As it is Fitness February, here’s an interesting question that Dr Lewis Halsey from the Department of Life Sciences talked about earlier last year at New Scientist Live in London.
If humans want to get fit, we have to expend quite a bit of energy through exercise. In terms of our basic anatomy and physiology, the inner workings of our bodies are similar to other mammals. Given this, wouldn’t it make sense that animals need to exercise to stay fit, too?
Scientists have been working with humans for a long time to make athletes more physically fit and improve training techniques, and looking at their diets to have a fitness advantage over other athletes. In contrast, there is very little research into other animals and if they exercise to keep fit. However, we don’t expect to see unfit animals in the wild. In the wild environment, if you are out of shape, you won’t last long. If you are prey you’ll get caught; if a predator, you won’t be able to hunt successfully. Perhaps the wild environment is a large gym where animals naturally stay fit to survive in these environments.
An example of an animal that is not particularly active on a daily basis are Thomson’s gazelles that live on the plains of Africa. They spend most of their time standing, sitting or on the ground asleep or resting. The exercise they take is slowly walking and grazing on vegetation. However, if a gazelle is not in shape, it would be eaten by predators. But typically they are able to outrun their feline predators. The human equivalent of this type of speed endurance would be a 400m runner and they of course need to train very hard.
Adult animals exposed to physical exercise get more fit. In a research project, mosquito fish were in flowing water like a stream and another in a pond, so the ones in the stream had to constantly exercise. The fish who were in the flowing water environment had greater cardiovascular fitness.
One of the best studies on animal fitness involved researchers placing hamster wheels in the forest with cameras in place to monitor usage. A menagerie of animals went on the hamster wheels and used them, including mice, frogs and a slug! It is unclear why these animals did this, but it shows evidence that animals do have a voluntary interest to do exercise, over and above that which they get involuntary through their regular activities of finding food, walking, running or flying.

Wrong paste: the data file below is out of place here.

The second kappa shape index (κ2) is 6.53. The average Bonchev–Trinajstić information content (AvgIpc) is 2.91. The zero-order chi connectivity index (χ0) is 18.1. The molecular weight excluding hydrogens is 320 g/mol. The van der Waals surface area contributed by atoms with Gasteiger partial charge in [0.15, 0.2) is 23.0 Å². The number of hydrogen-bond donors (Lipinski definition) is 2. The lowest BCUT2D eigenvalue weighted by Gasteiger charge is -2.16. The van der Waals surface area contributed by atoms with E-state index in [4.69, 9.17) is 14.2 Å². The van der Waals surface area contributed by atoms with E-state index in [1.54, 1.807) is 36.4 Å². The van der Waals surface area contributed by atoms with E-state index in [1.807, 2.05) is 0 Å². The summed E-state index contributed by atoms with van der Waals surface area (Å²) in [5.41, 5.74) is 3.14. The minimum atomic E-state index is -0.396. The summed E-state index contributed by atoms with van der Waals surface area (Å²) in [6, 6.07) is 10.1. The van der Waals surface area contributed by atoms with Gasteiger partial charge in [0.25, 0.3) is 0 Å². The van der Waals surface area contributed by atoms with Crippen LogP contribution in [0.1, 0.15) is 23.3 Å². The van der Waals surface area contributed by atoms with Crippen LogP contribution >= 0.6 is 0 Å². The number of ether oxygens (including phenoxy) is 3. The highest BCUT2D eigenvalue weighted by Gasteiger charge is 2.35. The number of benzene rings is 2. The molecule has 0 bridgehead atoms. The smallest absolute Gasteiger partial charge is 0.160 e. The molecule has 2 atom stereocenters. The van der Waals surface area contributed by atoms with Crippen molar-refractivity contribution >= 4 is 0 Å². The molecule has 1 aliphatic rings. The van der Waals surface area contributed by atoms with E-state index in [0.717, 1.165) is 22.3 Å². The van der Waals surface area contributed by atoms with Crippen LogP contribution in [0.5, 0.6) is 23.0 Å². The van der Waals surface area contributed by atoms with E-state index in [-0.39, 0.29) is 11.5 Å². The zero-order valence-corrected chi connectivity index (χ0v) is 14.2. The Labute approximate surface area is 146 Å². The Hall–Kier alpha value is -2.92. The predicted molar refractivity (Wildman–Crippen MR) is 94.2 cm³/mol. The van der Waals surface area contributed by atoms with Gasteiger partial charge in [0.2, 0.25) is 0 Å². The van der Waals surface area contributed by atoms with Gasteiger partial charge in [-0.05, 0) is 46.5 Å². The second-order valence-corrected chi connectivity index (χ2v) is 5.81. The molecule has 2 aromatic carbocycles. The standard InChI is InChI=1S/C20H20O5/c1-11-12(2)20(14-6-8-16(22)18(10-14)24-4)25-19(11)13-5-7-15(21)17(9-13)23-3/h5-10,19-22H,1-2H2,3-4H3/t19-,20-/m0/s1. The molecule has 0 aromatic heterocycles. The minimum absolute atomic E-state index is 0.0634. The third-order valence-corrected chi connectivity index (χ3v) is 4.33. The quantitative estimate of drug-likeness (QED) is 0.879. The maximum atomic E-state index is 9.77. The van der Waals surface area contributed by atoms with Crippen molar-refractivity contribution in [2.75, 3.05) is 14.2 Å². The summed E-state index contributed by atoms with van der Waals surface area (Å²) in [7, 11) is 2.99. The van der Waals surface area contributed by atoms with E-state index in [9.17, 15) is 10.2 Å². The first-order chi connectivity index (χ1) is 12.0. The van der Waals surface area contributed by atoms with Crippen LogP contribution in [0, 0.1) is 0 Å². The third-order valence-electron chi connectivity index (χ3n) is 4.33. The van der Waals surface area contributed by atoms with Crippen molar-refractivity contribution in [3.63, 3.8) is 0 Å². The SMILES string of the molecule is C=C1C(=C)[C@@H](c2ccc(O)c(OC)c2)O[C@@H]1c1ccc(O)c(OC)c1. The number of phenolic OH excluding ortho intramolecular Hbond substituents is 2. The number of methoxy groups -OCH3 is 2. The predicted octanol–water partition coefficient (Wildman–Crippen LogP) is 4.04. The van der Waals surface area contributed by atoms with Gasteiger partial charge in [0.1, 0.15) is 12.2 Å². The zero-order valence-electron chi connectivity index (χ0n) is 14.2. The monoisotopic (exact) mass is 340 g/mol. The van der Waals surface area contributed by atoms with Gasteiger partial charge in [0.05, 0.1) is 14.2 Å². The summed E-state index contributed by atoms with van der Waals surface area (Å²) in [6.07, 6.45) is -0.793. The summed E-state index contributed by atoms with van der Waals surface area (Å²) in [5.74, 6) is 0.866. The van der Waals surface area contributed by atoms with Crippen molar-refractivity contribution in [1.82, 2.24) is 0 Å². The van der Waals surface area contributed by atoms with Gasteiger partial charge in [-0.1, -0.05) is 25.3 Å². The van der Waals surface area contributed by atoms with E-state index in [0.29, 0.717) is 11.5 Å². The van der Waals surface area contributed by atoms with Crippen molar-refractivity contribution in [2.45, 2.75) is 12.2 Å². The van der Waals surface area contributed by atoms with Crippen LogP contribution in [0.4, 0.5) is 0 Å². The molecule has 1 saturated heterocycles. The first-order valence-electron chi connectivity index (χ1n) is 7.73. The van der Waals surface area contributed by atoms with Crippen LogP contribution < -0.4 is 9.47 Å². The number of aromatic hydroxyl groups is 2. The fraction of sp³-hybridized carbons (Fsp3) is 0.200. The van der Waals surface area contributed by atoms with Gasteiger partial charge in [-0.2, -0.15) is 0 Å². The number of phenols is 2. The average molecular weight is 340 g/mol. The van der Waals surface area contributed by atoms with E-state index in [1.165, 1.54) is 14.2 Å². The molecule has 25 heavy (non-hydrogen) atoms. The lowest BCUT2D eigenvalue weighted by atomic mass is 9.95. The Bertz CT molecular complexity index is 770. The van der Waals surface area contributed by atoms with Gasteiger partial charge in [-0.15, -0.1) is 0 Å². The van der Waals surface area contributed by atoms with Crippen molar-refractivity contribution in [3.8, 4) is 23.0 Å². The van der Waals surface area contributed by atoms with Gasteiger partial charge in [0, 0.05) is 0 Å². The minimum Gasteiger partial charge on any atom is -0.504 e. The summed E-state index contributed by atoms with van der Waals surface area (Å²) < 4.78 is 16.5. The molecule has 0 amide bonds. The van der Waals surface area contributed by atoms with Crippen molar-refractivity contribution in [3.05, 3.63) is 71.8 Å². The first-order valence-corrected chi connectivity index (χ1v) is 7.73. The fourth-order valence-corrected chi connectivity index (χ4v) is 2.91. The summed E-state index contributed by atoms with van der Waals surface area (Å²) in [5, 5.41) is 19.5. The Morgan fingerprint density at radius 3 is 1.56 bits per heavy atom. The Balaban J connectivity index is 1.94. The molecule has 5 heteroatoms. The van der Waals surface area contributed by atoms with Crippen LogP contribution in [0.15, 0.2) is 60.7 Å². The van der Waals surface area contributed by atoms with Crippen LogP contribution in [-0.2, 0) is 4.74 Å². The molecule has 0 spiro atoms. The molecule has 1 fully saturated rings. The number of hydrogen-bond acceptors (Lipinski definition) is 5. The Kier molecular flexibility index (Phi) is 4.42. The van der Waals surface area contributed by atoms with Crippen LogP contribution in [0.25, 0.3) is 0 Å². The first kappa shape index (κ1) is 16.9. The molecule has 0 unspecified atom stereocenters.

Some animals will change their body shape as their environment changes. Robins will gain weight before the winter comes to give them more chance to survive over the winter when there is no food. They also need to keep their weight balanced so that they don’t get attacked by predators.
Animals that don’t bother to exercise perhaps can’t spare the energy, or it’s the case that being physically fit isn’t a priority for that species. For example, the dormouse will gain weight before hibernation and they don’t do much exercise; they need to be fat not fit to stay alive. The polar bear also hibernates, but when they finish their hibernation they have to eat, and killing seals takes a lot of strength. Polar bears lose weight during their hibernation, but certain muscle groups stay large. In this sense, polar bears partially circumvent the need to exercise because they aren’t losing fitness in key aspects of their body during long periods when they are doing no activity at all.
Possibly, humans get fit in response to exercise, because we don’t need to know when we need to be fit or how fit we need to be. It is really possible for some animals to become very muscular without exercising. Over time, the risk of humans having predators has decreased, which could explain why humans need to exercise regularly to keep fit.